The hike itself, wasn’t about reaching some summit. The largest climb was the 1000 foot climb back to the trailhead (which was surprisingly crowded for a not too well known trail on a day with clouds and rain chances).

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The hike was about being outside, being in nature, being in the woods.

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After weeks of spending far too much time at home, in front of screens, just being in a place that looks like this, putting one foot in front of the other for a few hours is an amazingly calming experience. Having lived without some modern luxuries for the past six weeks, it almost felt somewhat reminiscent of a backpacking trip.

Meanwhile back in Denver, the anxiety was still there and the tensions were still mounting.

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There are so many different factions of people feeling and saying different things about the virus and our response to it. There is so much fear, depression, loneliness and the post-traumatic stress. All data on the true extent and potency of COVID-19 is so unreliable. It has become nearly impossible to know who to believe.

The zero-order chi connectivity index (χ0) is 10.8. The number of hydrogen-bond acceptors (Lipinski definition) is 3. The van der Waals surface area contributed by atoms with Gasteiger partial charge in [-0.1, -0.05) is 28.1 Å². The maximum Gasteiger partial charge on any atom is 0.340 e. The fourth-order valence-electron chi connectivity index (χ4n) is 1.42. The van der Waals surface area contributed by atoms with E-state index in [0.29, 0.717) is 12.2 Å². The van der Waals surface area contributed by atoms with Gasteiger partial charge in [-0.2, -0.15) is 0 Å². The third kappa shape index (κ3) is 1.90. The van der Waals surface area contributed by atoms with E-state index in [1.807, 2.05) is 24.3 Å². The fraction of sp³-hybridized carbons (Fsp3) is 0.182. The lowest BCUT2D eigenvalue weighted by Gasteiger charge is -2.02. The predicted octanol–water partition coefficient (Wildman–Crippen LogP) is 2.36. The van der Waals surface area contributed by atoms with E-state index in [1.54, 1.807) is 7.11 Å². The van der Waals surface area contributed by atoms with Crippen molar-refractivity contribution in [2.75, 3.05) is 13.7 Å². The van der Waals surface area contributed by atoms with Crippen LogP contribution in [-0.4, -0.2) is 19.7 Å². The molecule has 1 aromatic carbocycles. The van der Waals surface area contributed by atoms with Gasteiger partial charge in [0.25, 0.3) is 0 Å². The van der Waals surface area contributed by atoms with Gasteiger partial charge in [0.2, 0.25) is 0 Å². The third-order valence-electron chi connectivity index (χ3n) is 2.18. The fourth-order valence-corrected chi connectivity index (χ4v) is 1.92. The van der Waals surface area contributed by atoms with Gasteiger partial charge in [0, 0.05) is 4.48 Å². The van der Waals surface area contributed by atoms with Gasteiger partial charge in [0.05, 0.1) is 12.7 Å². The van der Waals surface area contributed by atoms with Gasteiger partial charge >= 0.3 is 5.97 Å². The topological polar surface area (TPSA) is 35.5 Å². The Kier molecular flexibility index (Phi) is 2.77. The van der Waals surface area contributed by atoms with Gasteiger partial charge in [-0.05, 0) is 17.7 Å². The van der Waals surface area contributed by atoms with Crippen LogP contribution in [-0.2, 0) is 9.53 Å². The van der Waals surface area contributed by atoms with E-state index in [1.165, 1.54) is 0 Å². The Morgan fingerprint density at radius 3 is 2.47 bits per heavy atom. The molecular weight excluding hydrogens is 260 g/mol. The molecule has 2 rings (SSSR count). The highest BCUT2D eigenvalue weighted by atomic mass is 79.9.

One of the few bright spots of this whole pandemic is workplace flexibility in many sectors where working from home is an option. Without the commute, the need to get dressed up and be physically in an office for a certain time period, it becomes far easier to do things like go on an extended lunchtime bike ride.

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The ride to the Cherry Creek reservoir from anywhere near downtown Denver is about 13 miles, mostly on a trail. Throughout this pandemic, bike trails have been quite busy. Perhaps this is because the bars and restaurants are closed and more people are enjoying schedule flexibility related to their employment. The sun was bright that day, and there were many more people enjoying the day, on their sail boats or with their friends and family at the beach.